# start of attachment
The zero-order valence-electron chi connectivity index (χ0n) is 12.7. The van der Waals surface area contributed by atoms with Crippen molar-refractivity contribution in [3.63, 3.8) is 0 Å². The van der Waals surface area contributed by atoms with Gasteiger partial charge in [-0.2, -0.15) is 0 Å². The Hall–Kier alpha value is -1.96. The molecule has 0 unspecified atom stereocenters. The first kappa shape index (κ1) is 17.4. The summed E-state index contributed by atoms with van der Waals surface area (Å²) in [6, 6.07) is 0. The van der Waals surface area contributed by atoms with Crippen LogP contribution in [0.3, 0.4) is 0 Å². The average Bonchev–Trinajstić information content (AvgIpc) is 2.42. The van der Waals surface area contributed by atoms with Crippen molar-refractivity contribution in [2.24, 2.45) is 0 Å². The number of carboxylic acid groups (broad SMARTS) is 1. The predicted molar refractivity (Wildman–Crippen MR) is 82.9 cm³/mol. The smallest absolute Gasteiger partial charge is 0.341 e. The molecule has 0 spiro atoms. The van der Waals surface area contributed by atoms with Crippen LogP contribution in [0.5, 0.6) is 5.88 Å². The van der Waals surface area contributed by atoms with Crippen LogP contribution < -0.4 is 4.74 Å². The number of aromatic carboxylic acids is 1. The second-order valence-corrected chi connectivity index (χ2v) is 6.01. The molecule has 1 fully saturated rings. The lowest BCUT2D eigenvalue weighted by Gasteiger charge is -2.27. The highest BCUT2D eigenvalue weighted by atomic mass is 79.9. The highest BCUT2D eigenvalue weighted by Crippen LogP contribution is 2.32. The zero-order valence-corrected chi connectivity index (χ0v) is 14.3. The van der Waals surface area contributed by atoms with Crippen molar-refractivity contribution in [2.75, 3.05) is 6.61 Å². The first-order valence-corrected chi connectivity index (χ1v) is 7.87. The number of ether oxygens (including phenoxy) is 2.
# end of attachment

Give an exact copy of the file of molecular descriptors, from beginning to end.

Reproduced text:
The zero-order valence-electron chi connectivity index (χ0n) is 12.7. The van der Waals surface area contributed by atoms with Crippen molar-refractivity contribution in [3.63, 3.8) is 0 Å². The van der Waals surface area contributed by atoms with Gasteiger partial charge in [-0.2, -0.15) is 0 Å². The Hall–Kier alpha value is -1.96. The molecule has 0 unspecified atom stereocenters. The first kappa shape index (κ1) is 17.4. The summed E-state index contributed by atoms with van der Waals surface area (Å²) in [6, 6.07) is 0. The van der Waals surface area contributed by atoms with Crippen LogP contribution in [0.3, 0.4) is 0 Å². The average Bonchev–Trinajstić information content (AvgIpc) is 2.42. The van der Waals surface area contributed by atoms with Crippen molar-refractivity contribution in [2.24, 2.45) is 0 Å². The number of carboxylic acid groups (broad SMARTS) is 1. The predicted molar refractivity (Wildman–Crippen MR) is 82.9 cm³/mol. The smallest absolute Gasteiger partial charge is 0.341 e. The molecule has 0 spiro atoms. The van der Waals surface area contributed by atoms with Crippen LogP contribution in [0.5, 0.6) is 5.88 Å². The van der Waals surface area contributed by atoms with Crippen LogP contribution < -0.4 is 4.74 Å². The number of aromatic carboxylic acids is 1. The second-order valence-corrected chi connectivity index (χ2v) is 6.01. The molecule has 1 fully saturated rings. The lowest BCUT2D eigenvalue weighted by Gasteiger charge is -2.27. The highest BCUT2D eigenvalue weighted by atomic mass is 79.9. The highest BCUT2D eigenvalue weighted by Crippen LogP contribution is 2.32. The zero-order valence-corrected chi connectivity index (χ0v) is 14.3. The van der Waals surface area contributed by atoms with Crippen molar-refractivity contribution in [2.75, 3.05) is 6.61 Å². The first-order valence-corrected chi connectivity index (χ1v) is 7.87. The number of ether oxygens (including phenoxy) is 2.